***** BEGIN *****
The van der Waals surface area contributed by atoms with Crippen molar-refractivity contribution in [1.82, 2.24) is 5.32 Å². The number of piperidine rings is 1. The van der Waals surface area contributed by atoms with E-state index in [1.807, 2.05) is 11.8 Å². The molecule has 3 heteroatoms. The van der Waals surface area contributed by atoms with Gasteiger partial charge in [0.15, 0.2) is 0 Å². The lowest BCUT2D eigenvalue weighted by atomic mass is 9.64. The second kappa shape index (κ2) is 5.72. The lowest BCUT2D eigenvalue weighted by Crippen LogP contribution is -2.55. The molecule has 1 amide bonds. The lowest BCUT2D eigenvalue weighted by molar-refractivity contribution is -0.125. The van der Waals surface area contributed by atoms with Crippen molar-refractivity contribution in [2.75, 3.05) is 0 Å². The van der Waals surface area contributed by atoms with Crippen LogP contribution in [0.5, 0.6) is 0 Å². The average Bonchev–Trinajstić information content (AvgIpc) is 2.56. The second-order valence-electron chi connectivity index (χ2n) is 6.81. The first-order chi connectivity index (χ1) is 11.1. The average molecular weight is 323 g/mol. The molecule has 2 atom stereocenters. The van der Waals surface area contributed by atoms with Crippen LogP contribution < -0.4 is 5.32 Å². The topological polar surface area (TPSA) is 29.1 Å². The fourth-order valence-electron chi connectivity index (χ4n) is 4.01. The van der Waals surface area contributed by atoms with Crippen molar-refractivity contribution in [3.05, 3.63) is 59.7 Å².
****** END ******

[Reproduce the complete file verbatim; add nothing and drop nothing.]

The van der Waals surface area contributed by atoms with Crippen molar-refractivity contribution in [1.82, 2.24) is 5.32 Å². The number of piperidine rings is 1. The van der Waals surface area contributed by atoms with E-state index in [1.807, 2.05) is 11.8 Å². The molecule has 3 heteroatoms. The van der Waals surface area contributed by atoms with Gasteiger partial charge in [0.15, 0.2) is 0 Å². The lowest BCUT2D eigenvalue weighted by atomic mass is 9.64. The second kappa shape index (κ2) is 5.72. The lowest BCUT2D eigenvalue weighted by Crippen LogP contribution is -2.55. The molecule has 1 amide bonds. The lowest BCUT2D eigenvalue weighted by molar-refractivity contribution is -0.125. The van der Waals surface area contributed by atoms with Crippen molar-refractivity contribution in [2.75, 3.05) is 0 Å². The van der Waals surface area contributed by atoms with Crippen LogP contribution in [0.5, 0.6) is 0 Å². The average Bonchev–Trinajstić information content (AvgIpc) is 2.56. The second-order valence-electron chi connectivity index (χ2n) is 6.81. The first-order chi connectivity index (χ1) is 11.1. The average molecular weight is 323 g/mol. The molecule has 2 atom stereocenters. The van der Waals surface area contributed by atoms with Crippen LogP contribution < -0.4 is 5.32 Å². The topological polar surface area (TPSA) is 29.1 Å². The fourth-order valence-electron chi connectivity index (χ4n) is 4.01. The van der Waals surface area contributed by atoms with Crippen molar-refractivity contribution in [3.05, 3.63) is 59.7 Å².